Brookstone to launch 3-D online store
Kinset software to provide look and feel of a real store, retailer says
Computerworld - If you're dreading making the trek to crowded malls this holiday season, but you're not a big fan of the static Internet shopping experience, Brookstone Inc. is offering a compromise -??? a 3-D virtual store that it say looks just like its physical stores.
The 3-D store, set to launch before Thanksgiving, will give shoppers an in-store, interactive experience right from their own homes.
Brookstone is using Boston-based Kinset Inc.'s 3-D Store technology to create what it calls an online 3-D store that provides the same look and feel as its physical stores, said Greg Sweeney, vice president and general manager of direct marketing at Brookstone in Merrimack, N.H.
"Kinset approached us with the idea of taking 3-D technology and applying it to retailing on the Internet because as a multichannel retailer, one of the things we really pride ourselves on is the in-store interactive experience," Sweeney said. "And this felt like a great technology to bring the Internet experience, which tends to be two-dimensional and a little too task-oriented, to more of an experiential Internet shopping experience. Our hope is it brings a little more discovery and a little more fun to the experience."
"Powerful personal computers and fast broadband Web connectivity allowed us to build the first software technology that can present realistic online stores in 3-D," said John Butler, CEO of Kinset, in a statement.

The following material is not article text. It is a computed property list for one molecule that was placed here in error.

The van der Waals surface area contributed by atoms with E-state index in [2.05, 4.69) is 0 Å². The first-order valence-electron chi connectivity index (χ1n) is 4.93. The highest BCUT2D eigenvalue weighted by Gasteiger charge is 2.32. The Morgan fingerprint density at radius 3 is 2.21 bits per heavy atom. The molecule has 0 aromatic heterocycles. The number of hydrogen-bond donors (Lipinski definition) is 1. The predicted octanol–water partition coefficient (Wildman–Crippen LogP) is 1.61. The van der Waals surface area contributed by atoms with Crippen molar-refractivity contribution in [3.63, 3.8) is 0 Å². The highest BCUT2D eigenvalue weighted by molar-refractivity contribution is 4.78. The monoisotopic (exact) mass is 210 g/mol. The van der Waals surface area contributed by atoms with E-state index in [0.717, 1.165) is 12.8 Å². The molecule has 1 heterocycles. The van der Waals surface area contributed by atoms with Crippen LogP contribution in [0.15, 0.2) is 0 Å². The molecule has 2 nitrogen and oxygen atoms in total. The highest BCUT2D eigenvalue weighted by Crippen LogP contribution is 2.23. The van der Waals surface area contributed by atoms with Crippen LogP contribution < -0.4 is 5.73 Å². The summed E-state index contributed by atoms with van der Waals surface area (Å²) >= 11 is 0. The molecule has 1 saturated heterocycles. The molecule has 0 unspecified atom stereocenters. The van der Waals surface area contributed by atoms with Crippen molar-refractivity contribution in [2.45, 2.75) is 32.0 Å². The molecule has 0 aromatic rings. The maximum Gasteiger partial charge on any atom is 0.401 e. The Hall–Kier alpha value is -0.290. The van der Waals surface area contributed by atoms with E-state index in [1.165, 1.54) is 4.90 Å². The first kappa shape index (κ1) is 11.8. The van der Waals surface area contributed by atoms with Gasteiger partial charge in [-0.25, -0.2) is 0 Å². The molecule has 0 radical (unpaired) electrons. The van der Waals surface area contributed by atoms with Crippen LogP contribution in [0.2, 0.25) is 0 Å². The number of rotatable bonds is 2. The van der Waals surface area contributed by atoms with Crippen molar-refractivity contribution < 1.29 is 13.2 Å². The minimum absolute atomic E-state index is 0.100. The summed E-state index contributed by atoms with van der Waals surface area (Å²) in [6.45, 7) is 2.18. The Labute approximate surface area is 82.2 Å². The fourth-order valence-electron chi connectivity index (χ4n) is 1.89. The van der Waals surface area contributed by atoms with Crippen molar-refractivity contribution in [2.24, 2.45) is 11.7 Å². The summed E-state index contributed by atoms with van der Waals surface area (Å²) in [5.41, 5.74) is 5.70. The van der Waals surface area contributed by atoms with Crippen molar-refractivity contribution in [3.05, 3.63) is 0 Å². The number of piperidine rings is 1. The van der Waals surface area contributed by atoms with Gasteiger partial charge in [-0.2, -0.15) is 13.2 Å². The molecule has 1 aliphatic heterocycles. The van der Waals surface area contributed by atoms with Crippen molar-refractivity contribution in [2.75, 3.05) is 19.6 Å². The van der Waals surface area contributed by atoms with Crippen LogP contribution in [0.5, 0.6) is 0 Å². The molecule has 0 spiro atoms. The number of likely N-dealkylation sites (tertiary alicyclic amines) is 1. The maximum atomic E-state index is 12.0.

By using Kinset software, retailers can build virtual stores that look like real store floor plans, Butler said, and can track and analyze shoppers' activity. Determining whether a shopper takes a left or right when entering the virtual store can also help retailers better plan the layouts of their virtual stores, Butler said. The software also allows retailers to make small changes to the site almost immediately.
In Brookstone's 3-D virtual store, shoppers will be able to browse through virtual aisles looking for products such as games, electronics, furniture, and home and bath accessories. Sweeney said the ability to gather customer data provided by the Kinset software is important to Brookstone.
Currently, Brookstone is the only retailer using Kinset's technology, but consumer electronics retailer Tweeter is also in talks to launch its own 3-D virtual store, said Mark Stearns, director of e-commerce for Canton, Mass.-based Tweeter.
Butler said he is also talking to other retailers and expects more to sign on for the 2008 holiday season.
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